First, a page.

Welcome to our weekend Apple Breakfast column, featuring all the Apple news you missed this week in a handy bite-sized summary. We call it Apple Breakfast because we think it goes well with a cup of coffee or tea in the morning, but it’s cool if you want to read it over lunch or dinner too.
The false economy of cheap products
I’ve written before about the Vimes theory of socioeconomic unfairness, which uses the example of leather boot maintenance to demonstrate the surprisingly high cost of being poor. But you’ve probably never heard of the related Cook Theory of Anti-Value, which argues that consumers prefer expensive products over cheap ones, and explains much of Apple’s behavior over this decade.
Apple products are proverbially expensive: ask someone outside the industry to describe an iPhone in 10 words or less and “cheap” probably won’t come up. But for most of its history, the company has still managed to deliver decent value, living up to the old adage that you get what you pay for. Those who can afford an Apple product can expect beautiful design, industry-leading build quality and reliability, an easy-to-use interface, and strong specs. You pay a premium price tag, you get a premium product.
From time to time, Apple has fiddled with the other end of the market, pointing out that it wants to deliver something very affordable. But this never seems to work out quite right. The 2013 iPhone 5c was heralded as the great budget iPhone prior to launch watched cheap, and completely failed to deliver the aspirational lifestyle aspect that’s such a big part of the iPhone experience. (Our reviewer reported that the design was praised by a toddler, which wasn’t quite the testimonial that Apple was looking for.) And the later iPhone SE line, which started out more promising, discontinued because Apple completely didn’t understand what it was about. device that people liked.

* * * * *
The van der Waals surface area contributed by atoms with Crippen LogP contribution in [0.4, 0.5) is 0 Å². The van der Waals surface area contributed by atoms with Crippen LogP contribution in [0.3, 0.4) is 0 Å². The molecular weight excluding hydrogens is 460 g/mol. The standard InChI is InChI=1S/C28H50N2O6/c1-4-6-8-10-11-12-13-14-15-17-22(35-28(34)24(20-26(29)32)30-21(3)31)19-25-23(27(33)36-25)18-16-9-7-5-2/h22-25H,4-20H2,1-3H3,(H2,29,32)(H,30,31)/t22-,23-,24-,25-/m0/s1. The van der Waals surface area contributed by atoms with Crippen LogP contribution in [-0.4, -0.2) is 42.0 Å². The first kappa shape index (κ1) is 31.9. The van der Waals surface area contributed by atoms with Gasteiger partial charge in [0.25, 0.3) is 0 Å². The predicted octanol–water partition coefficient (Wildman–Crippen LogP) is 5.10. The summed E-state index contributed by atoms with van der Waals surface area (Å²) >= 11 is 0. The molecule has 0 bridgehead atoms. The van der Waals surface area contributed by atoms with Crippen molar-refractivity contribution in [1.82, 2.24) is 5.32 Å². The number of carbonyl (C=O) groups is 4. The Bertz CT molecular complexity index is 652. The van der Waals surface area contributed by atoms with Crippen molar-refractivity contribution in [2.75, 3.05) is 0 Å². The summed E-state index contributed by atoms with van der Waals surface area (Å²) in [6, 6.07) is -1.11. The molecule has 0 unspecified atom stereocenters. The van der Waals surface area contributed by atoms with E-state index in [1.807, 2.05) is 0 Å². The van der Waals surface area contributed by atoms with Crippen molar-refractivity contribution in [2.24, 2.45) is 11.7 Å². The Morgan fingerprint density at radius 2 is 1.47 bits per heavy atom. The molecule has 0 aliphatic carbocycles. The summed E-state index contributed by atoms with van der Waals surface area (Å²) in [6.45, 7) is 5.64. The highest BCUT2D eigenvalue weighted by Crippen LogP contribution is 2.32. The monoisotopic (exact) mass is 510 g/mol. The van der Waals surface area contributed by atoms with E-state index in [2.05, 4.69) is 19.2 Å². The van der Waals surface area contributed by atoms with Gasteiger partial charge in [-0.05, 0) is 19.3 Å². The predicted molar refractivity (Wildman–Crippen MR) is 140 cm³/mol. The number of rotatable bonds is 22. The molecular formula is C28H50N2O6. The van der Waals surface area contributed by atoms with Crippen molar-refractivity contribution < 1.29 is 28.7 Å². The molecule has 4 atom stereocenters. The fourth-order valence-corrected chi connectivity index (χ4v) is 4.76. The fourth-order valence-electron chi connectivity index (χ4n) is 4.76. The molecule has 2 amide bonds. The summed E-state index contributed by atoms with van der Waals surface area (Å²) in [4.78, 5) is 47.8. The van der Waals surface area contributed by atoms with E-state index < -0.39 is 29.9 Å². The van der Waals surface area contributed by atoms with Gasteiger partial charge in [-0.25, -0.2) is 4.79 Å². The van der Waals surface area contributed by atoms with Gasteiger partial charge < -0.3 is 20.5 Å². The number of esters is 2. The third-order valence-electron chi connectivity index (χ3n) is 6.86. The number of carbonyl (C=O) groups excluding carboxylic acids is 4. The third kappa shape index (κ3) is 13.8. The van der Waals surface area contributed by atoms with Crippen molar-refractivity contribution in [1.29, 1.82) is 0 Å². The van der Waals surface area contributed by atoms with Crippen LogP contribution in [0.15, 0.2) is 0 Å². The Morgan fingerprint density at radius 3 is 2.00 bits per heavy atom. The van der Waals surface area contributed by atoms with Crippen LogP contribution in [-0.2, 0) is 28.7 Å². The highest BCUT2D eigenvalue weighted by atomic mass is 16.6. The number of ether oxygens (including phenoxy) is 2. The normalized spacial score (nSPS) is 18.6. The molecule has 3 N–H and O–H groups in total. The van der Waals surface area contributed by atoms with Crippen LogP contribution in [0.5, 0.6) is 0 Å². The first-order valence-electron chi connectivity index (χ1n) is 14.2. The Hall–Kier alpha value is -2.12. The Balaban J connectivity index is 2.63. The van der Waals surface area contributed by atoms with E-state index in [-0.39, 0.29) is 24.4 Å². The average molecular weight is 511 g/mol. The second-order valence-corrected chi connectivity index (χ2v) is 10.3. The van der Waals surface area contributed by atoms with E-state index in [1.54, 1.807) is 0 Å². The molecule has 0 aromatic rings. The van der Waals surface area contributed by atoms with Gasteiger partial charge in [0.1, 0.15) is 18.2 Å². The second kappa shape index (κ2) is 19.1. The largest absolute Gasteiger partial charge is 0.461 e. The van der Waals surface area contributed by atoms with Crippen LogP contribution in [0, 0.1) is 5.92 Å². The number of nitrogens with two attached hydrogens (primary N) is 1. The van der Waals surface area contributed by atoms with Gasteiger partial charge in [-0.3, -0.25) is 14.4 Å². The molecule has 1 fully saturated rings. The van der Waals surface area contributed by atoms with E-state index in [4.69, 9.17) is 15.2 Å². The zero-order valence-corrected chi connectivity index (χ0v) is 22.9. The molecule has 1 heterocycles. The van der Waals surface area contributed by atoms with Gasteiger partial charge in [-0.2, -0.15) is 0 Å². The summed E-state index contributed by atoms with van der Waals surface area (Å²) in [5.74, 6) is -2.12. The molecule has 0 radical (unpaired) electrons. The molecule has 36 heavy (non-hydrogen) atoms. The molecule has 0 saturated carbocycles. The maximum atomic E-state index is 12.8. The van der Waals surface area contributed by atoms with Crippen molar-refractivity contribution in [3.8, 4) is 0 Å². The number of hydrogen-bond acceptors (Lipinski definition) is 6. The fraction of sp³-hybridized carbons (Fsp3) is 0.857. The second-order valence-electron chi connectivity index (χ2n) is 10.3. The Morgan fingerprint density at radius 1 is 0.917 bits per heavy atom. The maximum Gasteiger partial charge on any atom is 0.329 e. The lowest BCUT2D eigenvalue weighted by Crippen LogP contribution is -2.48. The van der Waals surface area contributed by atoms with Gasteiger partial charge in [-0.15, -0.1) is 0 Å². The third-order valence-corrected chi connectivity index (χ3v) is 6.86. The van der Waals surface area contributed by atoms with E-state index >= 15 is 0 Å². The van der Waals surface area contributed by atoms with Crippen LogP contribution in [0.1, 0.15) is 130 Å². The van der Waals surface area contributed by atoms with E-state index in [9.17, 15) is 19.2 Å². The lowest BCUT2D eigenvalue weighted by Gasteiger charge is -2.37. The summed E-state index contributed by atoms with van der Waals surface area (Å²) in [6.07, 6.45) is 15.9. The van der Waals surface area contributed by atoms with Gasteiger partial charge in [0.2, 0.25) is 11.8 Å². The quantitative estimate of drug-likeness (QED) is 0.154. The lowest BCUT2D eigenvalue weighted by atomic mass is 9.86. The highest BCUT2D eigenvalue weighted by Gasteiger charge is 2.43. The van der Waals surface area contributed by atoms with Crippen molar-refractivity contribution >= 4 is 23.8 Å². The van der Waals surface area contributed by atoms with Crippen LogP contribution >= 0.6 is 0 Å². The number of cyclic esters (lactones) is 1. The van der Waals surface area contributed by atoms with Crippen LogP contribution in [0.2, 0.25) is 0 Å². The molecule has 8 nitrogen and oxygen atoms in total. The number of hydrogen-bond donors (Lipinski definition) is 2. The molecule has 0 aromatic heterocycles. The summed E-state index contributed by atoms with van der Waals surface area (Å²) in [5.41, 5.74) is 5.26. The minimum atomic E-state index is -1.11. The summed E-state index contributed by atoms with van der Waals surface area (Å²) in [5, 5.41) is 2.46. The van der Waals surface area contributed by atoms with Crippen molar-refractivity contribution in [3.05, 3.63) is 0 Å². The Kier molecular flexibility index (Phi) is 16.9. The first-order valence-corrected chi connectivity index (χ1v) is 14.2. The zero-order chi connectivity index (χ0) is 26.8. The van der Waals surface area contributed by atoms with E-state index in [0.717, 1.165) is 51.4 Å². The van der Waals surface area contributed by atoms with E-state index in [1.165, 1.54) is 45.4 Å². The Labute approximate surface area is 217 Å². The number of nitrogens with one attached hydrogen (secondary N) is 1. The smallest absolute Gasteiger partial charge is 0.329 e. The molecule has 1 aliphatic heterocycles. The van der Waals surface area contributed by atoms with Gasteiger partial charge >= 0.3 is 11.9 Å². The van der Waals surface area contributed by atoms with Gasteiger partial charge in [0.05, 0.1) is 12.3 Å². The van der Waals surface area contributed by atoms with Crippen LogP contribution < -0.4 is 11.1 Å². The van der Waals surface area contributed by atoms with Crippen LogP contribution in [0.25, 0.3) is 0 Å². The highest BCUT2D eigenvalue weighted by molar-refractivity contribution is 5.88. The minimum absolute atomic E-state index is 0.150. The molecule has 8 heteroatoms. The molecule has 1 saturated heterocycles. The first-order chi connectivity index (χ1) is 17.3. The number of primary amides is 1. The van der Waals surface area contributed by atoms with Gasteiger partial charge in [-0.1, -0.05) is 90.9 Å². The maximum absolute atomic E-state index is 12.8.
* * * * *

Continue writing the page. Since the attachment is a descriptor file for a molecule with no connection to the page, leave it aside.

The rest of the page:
According to reports, Apple has now informed suppliers that there will not be an iPhone SE 4 as planned, suggesting that the company has decided to enter the budget smartphone market rather than address the limitations that plagued its most recent model. It also reportedly gave up on the idea of a cheap Apple Pencil last year, which would have offered almost none of the premium features that made the original model (and particularly its stellar successor) such a success. Even the popular $329 9th Gen iPad was replaced by a $449 10th Gen iPad in 2022, giving the impression that Apple would rather cannibalize its own iPad Air sales than focus properly on the low-cost tablet market.
It makes sense for Apple to prioritize the premium segment of the market, as that’s where it’s seen the most success. Premium, high-margin products can be hugely profitable if your image is good, and image is Apple’s trump card. Conversely, a premium brand operating in the budget market can undermine their image and in turn diminish the appeal of their flagship devices. When times are tough, companies retreat to their core business, and Apple’s core business is expensive high-end technology.